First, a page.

That is “authoritative” which has the capacity to induce Mystery and conduct us into it. That is “convincing” which convicts us: which humiliates our self-posited certitudes, overflows the meager cups of our categories, and transports us into an encounter with the love of the living God. Balthasar calls this the criterion of maximality: “the expression must cause the act of God’s love for us to appear more divine, more radical, more complete and at the same time more unimaginable and improbable” (p 65). If ever an expression causes us to retreat from the mystery – indeed through its very lucidity, authority, etc. –, it has failed us, for it has distracted us from the one thing necessary. Our expressions ought rather empty out – and empty us – into the mystery of the Word in the beginning as the final authority over all.

The criterion of maximality dictates that our expression, at every point, involve and enact a total act of faith. We are prone – another effect of original sin – to focus on the formula or theorem more than the thing itself, or on the argument we can win more than the life we must lose for Christ. But faith embraces the reality behind the sign in an act of total existential trust and surrender “to the ever-greater, incomprehensible love of God.” That act in God alone is primary; whatever secondary matter detracts from it or erodes it can surely be called a work of the devil, who tempts us to appropriate the mystery for our own narrow ends, even within the Church. The vigilance of faith is to treat as primary only what really is primary. Once we see that the criterion for truth is proximity to God’s mystery, we can reevaluate all we do and say according to a simple rule: Does it bring earth heavenward, or not? Does it conduce to reaffirm our Yes in God for all eternity, or not? Does it draw us deeper into the mysterium fidei, or not?

All the dogmas of Christianity point to the mystery that “the God who is love is there for us.” When St. Pope John Paul II commemorated the 40th anniversary of Sacrosanctum Concilium in his Apostolic letter Spiritus et Sponsa, he reiterated that communicating this mystery – the Pascal Mystery – is the central purpose of the Church and the Liturgy. “The mystery proposed in preaching and catechesis, listened to with faith and celebrated in the Liturgy, must shape the entire life of believers who are called to be its heralds in the world,” he wrote, and he exhorted pastors to “ensure that the sense of mystery penetrates consciences, making them rediscover the art of ‘mystagogic catechesis’, so dear to the Fathers of the Church.” But for this to happen, no non-mysterious means will suffice. Indeed, none of our ratiocinations are adequate to the task, for it calls upon a dimension in us that exists prior to reflection, where we say Yes or No to God with everything we are.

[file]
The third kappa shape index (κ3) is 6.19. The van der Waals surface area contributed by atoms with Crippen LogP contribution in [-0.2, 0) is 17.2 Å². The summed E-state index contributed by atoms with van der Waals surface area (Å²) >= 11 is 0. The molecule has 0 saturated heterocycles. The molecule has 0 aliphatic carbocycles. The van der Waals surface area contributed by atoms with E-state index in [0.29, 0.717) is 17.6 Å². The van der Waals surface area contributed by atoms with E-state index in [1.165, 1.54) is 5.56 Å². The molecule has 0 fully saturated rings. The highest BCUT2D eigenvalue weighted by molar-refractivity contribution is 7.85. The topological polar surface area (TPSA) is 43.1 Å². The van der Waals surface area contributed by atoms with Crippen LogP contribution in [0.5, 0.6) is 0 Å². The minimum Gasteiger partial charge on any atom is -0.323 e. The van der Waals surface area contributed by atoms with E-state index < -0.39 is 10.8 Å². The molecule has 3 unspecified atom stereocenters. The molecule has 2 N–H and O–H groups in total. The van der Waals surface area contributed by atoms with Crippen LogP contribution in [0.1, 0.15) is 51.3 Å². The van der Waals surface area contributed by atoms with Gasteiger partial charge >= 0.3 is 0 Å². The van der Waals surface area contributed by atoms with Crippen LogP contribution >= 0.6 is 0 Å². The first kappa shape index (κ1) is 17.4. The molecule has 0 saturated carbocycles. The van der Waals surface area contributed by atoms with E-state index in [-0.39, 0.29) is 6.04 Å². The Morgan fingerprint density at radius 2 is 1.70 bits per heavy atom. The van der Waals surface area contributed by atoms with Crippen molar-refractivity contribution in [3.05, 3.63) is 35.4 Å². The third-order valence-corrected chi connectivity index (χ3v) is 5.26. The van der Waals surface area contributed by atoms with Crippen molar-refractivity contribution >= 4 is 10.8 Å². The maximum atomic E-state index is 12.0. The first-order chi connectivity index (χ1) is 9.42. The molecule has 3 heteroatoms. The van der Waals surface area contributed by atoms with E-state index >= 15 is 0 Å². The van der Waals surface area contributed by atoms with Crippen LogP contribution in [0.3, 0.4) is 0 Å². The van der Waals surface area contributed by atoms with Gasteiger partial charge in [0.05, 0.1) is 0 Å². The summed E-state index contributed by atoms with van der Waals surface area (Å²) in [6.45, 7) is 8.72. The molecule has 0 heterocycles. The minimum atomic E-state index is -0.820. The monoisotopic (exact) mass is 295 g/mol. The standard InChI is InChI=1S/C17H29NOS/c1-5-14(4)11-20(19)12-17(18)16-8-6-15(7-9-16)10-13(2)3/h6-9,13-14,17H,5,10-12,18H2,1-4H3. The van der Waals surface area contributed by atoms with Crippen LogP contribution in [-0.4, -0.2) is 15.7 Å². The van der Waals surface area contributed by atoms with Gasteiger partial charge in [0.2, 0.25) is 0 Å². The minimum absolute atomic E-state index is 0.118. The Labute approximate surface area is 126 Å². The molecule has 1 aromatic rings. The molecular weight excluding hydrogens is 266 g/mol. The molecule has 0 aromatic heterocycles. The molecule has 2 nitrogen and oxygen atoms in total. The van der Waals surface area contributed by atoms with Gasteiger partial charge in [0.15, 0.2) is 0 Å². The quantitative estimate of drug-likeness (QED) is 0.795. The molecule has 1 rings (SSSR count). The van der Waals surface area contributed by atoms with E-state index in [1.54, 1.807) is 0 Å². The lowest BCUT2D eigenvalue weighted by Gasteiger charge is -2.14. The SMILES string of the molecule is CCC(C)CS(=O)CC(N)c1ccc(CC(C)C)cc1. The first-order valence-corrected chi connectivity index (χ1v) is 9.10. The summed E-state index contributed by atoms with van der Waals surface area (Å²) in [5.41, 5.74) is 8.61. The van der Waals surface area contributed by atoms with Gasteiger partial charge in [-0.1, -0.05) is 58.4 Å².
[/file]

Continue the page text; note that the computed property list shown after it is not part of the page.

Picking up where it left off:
If our words are earnestly rooted in the Word (John 15:5), we may consent to them as we do to God in prayer, as integral aspects of our mission in response to his call. But if they are not that, we must beware how easily and extensively words can become substitutes for God, covertly serving Mammon and leading us to perdition. That is why we need the criterion of maximality. Even more than humbling us theologically, it compels us to eliminate every surrogate movement and purify all the movements we do continue. The maximum restores to us this wisdom: that only our encounter with the over-swelling love of God in Christ can make sense of what we do in our religion and justify it. Otherwise – and let us be ruthless in convicting ourselves of this, wherever it may be true – our religion is yet another excuse for sin, and we have missed or misused the miraculous offer of the grace of the mystery of God.

by Timothy Lavenz
April 22, 2022